Heat recycling in energy production — aka cogeneration — is an efficient way to save on costs and reduce environmental impacts
The Benefits
Who’s Using It
How It Works
Each year, as much as half of the energy that goes into powering industry is lost as “waste heat”, according to the U.S. Department of Energy. That’s a big resource disappearing out the door. But we can do something about it with cogeneration — aka combined heat and power — a technology for capturing waste heat and putting the energy back to work. Cogeneration works best when power plants are close to the infrastructure they serve — factories, major buildings, mine sites and so on. But the savings they drive are significant for overall efficiency, reduced fuel consumption — and greenhouse gas emissions.  
The Benefits
STEP 5 In a process known as “tri-generation” — or “combined cooling, heat and power” — hot water from the co-generation process can also be used to power an absorption refrigeration system to create chilled water for applications such as air conditioning or refrigeration.
Getting a Bigger Bang
STEP 5 In a process known as “tri-generation” — or “combined cooling, heat and power” — hot water from the co-generation process can also be used to power an absorption refrigeration system to create chilled water for applications such as air conditioning or refrigeration.
How It Works
Source: Centre For Climate And Energy Solutions, c2es.org, Canadian Electrical Association, powerforthefuture.ca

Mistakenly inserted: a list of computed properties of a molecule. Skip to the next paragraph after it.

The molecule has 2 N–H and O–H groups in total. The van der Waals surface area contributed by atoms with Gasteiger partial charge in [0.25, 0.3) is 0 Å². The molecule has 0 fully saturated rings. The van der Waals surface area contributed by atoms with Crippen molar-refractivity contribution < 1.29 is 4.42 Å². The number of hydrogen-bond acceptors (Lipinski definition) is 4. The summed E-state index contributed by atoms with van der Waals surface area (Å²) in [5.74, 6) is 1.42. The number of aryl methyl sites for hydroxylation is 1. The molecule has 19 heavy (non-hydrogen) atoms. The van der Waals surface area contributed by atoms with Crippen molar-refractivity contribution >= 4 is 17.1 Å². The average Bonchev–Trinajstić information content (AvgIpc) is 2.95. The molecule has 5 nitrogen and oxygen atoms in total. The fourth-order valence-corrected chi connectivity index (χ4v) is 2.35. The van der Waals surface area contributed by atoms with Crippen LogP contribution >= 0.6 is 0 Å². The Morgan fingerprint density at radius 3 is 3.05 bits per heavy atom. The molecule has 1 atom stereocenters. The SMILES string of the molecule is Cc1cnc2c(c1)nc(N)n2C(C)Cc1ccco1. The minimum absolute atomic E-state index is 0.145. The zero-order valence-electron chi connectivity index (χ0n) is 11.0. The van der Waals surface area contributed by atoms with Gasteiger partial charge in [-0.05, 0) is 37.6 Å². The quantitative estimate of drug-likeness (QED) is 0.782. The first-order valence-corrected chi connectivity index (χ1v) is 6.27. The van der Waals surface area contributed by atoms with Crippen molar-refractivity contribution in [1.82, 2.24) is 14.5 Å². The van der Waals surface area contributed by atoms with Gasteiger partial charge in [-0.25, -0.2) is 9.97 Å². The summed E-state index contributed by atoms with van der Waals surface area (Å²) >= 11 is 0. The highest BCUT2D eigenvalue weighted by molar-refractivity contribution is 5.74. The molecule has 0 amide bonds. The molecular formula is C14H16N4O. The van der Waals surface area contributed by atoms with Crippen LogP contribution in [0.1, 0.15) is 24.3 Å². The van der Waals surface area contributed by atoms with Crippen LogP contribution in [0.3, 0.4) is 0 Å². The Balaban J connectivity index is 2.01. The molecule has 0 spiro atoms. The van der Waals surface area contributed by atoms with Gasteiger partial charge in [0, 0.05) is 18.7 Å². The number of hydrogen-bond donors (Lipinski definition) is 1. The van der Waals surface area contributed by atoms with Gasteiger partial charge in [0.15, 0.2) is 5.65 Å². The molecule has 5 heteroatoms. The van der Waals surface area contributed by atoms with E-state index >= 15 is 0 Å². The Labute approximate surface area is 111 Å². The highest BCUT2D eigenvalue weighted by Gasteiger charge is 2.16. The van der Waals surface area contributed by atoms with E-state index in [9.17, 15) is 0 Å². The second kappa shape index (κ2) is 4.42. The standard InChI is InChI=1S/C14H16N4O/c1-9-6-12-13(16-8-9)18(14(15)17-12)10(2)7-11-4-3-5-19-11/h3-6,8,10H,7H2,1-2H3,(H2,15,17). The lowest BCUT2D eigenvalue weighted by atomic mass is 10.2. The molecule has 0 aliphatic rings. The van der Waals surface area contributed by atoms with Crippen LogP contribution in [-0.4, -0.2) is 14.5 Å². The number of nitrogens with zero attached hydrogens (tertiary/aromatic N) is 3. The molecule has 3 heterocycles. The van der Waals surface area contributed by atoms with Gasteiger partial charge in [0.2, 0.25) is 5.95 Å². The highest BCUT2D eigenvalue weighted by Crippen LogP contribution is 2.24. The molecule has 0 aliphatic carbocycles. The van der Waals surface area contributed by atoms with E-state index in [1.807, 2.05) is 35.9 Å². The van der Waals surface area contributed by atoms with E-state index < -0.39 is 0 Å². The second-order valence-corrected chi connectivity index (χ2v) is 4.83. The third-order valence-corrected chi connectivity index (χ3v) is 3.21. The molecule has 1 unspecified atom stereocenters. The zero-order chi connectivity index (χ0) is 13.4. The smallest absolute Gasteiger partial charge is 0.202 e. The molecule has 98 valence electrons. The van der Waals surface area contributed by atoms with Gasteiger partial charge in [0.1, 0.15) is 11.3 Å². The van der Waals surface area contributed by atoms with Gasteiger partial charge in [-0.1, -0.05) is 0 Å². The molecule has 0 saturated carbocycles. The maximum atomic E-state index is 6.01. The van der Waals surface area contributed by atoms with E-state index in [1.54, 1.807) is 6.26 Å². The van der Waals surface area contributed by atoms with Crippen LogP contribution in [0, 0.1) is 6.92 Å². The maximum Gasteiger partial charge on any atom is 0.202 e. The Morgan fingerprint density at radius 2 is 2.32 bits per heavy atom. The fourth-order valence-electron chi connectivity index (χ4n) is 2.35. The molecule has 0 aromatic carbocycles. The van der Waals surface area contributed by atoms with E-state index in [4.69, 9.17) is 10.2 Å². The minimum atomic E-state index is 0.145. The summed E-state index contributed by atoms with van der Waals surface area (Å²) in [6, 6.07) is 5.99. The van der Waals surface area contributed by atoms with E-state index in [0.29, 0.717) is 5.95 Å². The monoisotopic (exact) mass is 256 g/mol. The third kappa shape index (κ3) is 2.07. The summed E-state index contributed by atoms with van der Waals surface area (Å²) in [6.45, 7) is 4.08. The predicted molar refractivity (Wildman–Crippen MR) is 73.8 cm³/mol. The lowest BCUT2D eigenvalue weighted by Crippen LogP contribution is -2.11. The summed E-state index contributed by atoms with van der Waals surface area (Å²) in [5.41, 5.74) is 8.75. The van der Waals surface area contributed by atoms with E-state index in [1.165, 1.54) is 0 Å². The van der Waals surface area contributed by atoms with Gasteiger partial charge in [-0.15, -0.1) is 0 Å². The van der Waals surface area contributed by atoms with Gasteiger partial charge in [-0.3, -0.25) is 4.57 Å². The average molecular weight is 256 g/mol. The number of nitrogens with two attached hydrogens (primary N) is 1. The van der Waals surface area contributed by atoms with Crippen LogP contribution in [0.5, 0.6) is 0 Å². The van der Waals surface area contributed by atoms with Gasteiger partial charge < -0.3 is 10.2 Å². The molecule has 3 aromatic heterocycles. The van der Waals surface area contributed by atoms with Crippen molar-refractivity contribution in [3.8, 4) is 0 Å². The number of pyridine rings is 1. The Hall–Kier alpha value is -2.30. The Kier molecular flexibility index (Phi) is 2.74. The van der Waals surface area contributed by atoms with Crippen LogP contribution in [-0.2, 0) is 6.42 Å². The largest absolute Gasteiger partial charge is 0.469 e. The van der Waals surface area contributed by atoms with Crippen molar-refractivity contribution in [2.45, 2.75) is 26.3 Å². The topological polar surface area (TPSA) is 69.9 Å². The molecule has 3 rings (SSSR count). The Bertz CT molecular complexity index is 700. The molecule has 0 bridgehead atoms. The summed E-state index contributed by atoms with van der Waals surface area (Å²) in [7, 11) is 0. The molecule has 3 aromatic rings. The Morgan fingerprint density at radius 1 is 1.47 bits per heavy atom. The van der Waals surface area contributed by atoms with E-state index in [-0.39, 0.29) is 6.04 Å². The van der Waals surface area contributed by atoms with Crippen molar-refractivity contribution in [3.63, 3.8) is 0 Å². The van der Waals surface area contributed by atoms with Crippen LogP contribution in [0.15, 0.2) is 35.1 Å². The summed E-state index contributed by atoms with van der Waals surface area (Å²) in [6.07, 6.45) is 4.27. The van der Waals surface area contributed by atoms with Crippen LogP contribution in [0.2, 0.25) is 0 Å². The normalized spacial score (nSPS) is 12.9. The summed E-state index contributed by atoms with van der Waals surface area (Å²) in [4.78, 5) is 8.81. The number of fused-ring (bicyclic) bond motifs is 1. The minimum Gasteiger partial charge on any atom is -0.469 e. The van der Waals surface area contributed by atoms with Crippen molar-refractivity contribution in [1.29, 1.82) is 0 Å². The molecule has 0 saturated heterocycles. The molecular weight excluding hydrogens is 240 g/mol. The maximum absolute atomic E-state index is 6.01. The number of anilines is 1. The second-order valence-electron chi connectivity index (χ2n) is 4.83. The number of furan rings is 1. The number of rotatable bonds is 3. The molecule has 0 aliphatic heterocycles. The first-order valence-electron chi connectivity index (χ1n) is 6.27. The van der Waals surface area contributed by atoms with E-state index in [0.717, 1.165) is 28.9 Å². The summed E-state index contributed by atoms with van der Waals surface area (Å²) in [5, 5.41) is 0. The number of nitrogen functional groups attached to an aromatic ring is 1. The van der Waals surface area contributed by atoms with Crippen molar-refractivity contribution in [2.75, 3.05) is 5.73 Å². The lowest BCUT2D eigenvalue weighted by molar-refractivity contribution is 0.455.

Source: Centre For Climate And Energy Solutions, c2es.org, Canadian Electrical Association, powerforthefuture.ca
B) Cogeneration Reduces GHG Emissions 45kTns Total emissions produced per year to generate 35,000 MW of electricity by fossil fuels and 180,000 MMBtus of heat by gas25kTnsTotal emissions produced per year by a gas-powered cogeneration system to generate the same amount of electricity and heat.
Source: U.S. Environmental Protection Agency, www.epa.gov/chp/chp-benefits
Source: U.S. Environmental Protection Agency, www.epa.gov/chp/chp-benefits
How It Works
Electric Capacity (MWe)
Thermal Capacity (MWt)
Province
Thermal Capacity (MWt)
4,221 2,563 812 557 798 341 26 9318
Electric Capacity (MWe)
Industry
5,214 1,072 3,182 730 192 1,174 18 11582
Source: Canadian Industrial Energy End-use Data and Analysis Centre: Cogeneration Facilities, 2014
Electric (MWe)
Thermal (MWt)